It’s Time to Sell Your Horse Trailer; Now What?
Whether you are looking to upgrade, downgrade, upsize or downsize, know what your trailer is worth by checking out local ads and dealers and the Internet.
You’ve outgrown your two-horse trailer; or that four-horse is too big. You want a new model but that’ll only happen if you get some cash from your current vehicle. Here are a few things to think about—a reality check so you won’t be disappointed, and some tips for upping the odds in your favor.
Appraise the Worth
There is no official Blue Book on trailers like there is for automobiles, so check where the market is in local equine publications, at local dealers and especially on the Web.
Like any other vehicle, horse trailers are subject to trends. Aluminum trailers are still fashionable, while painted aluminum—especially if painted white—is today’s most popular style. But steel, at half the price, is not going away.
Be realistic about your pricing. While trailers depreciate more slowly than cars—and certainly a well-kept 10-year-old trailer retains value much better than most cars of that age—you still shouldn’t price your 10-year-old 4-horse gooseneck at $16,000 if you can buy a new one for that same amount.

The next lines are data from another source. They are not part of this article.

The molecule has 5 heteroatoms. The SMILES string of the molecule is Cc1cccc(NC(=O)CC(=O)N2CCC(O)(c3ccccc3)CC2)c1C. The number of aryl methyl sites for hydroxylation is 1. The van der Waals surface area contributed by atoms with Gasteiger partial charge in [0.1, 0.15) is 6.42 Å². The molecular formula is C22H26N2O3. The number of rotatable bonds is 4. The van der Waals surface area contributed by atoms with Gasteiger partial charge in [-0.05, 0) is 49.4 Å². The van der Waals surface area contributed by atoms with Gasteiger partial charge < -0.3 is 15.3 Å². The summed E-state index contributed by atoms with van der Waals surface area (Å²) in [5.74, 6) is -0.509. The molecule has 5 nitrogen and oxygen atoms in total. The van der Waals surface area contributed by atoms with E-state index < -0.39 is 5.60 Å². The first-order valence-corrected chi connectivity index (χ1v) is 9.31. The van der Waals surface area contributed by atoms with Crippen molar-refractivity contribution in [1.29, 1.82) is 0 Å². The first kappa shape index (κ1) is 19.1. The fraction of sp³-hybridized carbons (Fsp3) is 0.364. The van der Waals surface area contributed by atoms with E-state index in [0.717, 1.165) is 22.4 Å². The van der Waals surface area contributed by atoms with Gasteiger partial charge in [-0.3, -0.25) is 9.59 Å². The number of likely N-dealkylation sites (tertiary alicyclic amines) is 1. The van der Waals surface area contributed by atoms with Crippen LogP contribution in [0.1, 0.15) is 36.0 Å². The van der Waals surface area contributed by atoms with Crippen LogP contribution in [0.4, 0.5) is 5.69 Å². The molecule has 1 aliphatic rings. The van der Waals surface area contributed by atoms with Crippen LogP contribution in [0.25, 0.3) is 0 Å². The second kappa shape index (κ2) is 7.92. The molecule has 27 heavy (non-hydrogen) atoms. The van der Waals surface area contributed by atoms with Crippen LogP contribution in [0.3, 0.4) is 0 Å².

Be realistic, too, about the condition of your trailer, examining it as a potential buyer would. How you maintained your trailer affects its value. A “creampuff,” looking like new, will gain a higher price than a beat up one, so be honest with yourself about dents, wobbly hinges and latches, hoofprints on doors and walls, rust and corrosion.
If you want to sell through a dealer as a trade-in or on consignment, be prepared for a more intense inspection—almost certainly more intense than the typical horse owner would make.
Marketing the Trailer
Now it’s time for all the details, like making sure you have such required paperwork as the original bill of sale, current registration, insurance documentation and any inspection reports. It’s also time for sprucing up the trailer, sweeping, washing—perhaps acid-washing an unpainted aluminum model. And when it looks as good as you can make it, take clear photographs of all four sides as well as the interior. From these you can prepare sales flyers by photocopying a collage of the photos.
The rest is advertising (local media, Web ads, flyers in tack shops and feed stores, “For Sale” sign in trailer’s window) and negotiating.
And when you haul your new trailer home, promise yourself to maintain its condition and value. Someday, you’ll start thinking about its resale.